An-Najah National University

Publications of Waleed M. Sweileh,

Research Interests: 1.Clinical Renal Pharmacology and Therapeutics 2.Evidence Based Pharmacotherapy 3.Pharmacoepidemiology

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  • Sunday, March 14, 2010
  • Pain Medications in Palestinian Households: Safety and Wastage Analysis
  • Published at:The International Journal of Risk and Safety in Medicine, Volume 21, Number 4, 2009, pp. 193-200.
  • Background and Objective: Inappropriate use and storage of pain medications may cause unnecessary wastage and potential harm. The objective of this study was to investigate the extent of storage, wastage and potential harm of pain medications stored in households in Nablus district, Palestine. Methodology: This is a cross sectional, anonymous, questionnaire-based study. The drug product inventory in the surveyed households was investigated and family members were interviewed. Data were coded, entered and analyzed using statistical package for social sciences software (SPSS 16). Results: A total of 415 households in Nablus district, Palestine were surveyed. The total number of medications in the surveyed households was 5505; the mean ± SD was 13.3 ± 7.8. The total number of pain medications stored was 1103, constituting 20% of the stored medications. The average number of pain medications was 2.7 ± 1.8 per household. Pain medication storage was not associated with most of the tested demographic variables. More than one third (39.7%) of pain medications were stored in relatively unsafe places around the house within the reach of children. The percentages of unused pain medications, expired, and those with no clear expiration date were 20%, 14.9% and 12.9% respectively. Estimated pain medication wastage in the 415 households and in the whole Nablus district was 4,000 USD and 384,000 USD respectively. The most common pain medications encountered in households were: acetaminophen (42%), ibuprofen (24%) and diclofenac (18%). Conclusion: Pain medications were frequently encountered in Palestinian households, and relatively large percentage was being wasted. Keeping a limited stock of pain medication may avoid overuse of more expensive health services and might thus be cost-saving as well.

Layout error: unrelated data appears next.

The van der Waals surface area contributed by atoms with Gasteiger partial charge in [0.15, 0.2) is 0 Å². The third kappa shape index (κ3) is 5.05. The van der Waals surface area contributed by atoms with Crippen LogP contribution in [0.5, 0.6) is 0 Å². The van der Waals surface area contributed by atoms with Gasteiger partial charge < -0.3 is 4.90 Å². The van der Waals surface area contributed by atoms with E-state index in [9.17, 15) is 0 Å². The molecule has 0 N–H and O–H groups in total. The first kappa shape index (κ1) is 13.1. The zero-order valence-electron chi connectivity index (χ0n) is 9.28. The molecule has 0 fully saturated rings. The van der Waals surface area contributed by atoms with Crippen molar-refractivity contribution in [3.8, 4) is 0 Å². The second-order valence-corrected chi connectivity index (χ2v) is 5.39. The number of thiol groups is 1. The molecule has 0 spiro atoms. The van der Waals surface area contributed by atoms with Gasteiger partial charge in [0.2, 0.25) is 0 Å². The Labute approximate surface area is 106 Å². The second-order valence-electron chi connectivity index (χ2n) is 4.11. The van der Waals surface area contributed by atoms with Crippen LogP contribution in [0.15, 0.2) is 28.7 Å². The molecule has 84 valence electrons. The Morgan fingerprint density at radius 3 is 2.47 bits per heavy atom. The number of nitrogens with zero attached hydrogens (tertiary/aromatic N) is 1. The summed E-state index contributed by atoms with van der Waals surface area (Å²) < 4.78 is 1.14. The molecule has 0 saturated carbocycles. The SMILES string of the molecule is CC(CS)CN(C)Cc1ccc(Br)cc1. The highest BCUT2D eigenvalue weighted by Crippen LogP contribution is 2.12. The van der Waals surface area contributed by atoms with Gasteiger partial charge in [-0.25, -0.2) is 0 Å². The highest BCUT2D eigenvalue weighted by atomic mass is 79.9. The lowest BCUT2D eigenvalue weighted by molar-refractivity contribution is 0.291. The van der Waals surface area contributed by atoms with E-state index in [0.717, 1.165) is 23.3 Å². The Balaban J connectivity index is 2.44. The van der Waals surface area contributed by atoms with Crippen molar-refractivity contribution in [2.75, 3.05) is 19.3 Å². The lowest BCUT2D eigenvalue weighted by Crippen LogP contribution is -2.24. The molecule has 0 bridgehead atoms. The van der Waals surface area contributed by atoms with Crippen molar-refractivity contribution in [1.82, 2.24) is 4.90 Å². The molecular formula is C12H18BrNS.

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Waleed M. Sweileh, Professor of Clinical Pharmacology & Pharmacy:
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